Medical Insurance Biller: Job Duties, Occupational Outlook, and Education Prerequisites

Medical insurance billers determine which fees on a hospital record will be charged to the patient's insurance company and which are charged to the patient. Some billers have only a high school diploma, while others have certificates in medical billing from community or junior colleges. Get more information about the requirements for this career here. Schools offering Insurance Billing & Coding Specialist degrees can also be found in these popular choices.

What You Need to Know

Medical insurance billers prepare itemized statements, calculate charges, and submit patient claims to insurance companies. A high school diploma or equivalent is required for this career, although career prospects may improve for applicants who have completed a certificate program.

Programs Related associate's degree and certificate programs are available
Responsibilities Prepare and submit patient claims; communicate with insurance companies to correct billing errors
Average Salary (2017) $38,460 (all billing and posting clerks)
Projected Job Growth (2016-2026) 14% (all billing and posting clerks)

Source: U.S. Bureau of Labor Statistics

What Job Duties Can I Expect?

A medical insurance biller prepares and submits charges to insurance companies. A biller must establish patient accounts and ensure billing is correctly processed. If necessary, billers may be called upon to resolve any discrepancies and communicate with insurance companies to correct billing errors. In some instances, billers may review claims for quality assurance purposes and prior to mediation. As a medical insurance biller, you should have good interpersonal, technical, and analytical skills. You should also be detail-oriented and trustworthy since you're handling a lot of sensitive patient information.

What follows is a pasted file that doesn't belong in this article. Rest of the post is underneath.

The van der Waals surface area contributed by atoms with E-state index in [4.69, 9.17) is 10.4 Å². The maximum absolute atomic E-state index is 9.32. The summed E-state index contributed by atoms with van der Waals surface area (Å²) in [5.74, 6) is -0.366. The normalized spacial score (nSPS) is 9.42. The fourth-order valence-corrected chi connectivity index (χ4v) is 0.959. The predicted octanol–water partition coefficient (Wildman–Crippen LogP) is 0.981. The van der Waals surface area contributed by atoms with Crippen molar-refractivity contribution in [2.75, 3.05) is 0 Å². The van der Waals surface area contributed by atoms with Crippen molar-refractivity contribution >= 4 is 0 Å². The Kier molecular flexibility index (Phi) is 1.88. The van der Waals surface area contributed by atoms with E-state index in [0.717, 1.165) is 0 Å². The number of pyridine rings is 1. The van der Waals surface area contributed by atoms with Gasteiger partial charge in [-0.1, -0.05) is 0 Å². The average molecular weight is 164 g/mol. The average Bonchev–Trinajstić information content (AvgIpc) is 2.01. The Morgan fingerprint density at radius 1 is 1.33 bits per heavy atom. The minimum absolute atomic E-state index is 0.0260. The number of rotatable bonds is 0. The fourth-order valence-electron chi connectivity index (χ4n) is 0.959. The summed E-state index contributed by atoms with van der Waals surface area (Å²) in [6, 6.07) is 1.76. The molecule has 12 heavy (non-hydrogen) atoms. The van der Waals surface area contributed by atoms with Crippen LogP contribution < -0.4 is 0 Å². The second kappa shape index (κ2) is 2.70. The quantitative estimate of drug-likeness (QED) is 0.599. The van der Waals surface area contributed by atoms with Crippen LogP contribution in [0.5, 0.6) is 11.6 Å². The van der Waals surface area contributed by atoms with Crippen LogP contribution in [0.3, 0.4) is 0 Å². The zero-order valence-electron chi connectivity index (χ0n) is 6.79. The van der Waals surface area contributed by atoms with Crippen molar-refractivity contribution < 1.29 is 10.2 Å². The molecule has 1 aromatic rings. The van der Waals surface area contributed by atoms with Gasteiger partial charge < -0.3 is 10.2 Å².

What are the Educational Requirements?

Medical insurance billers need to have at least a high school education, but most employers prefer to hire those with a college education. Billers with an associate's degree from a community college or vocational school typically earn higher salaries, according to the U.S. Bureau of Labor Statistics (BLS). Advancement to supervisory roles is possible for billers who have high levels of training and experience. Notably, certificate programs for medical records or health information technicians include courses in the following areas:

  • Anatomy
  • Medical terminology
  • Biology
  • Physiology
  • Computer billing software
  • Healthcare statistics
  • Classification and coding systems
  • Healthcare reimbursement processes

What is the Growth Outlook for this Career?

The BLS reported that there were 501,000 billing and posting clerks employed in 2016. The Bureau predicts that the employment of billing and posting clerks, including medical insurance billers, will grow by 14% from 2016-2026, which is faster than the national average. Although most insurance billing jobs are located in offices, some medical billers are self-employed and may work from home. The average annual salary of billing and posting clerks in May 2017 was $38,460, per the BLS.

In addition to increased job opportunities for candidates with a related certification, such as the Registered Health Information Technician (RHIT), having computer skills can also improve your chances of landing a position in this career field.

To continue researching, browse degree options below for course curriculum, prerequisites and financial aid information. Or, learn more about the subject by reading the related articles below:

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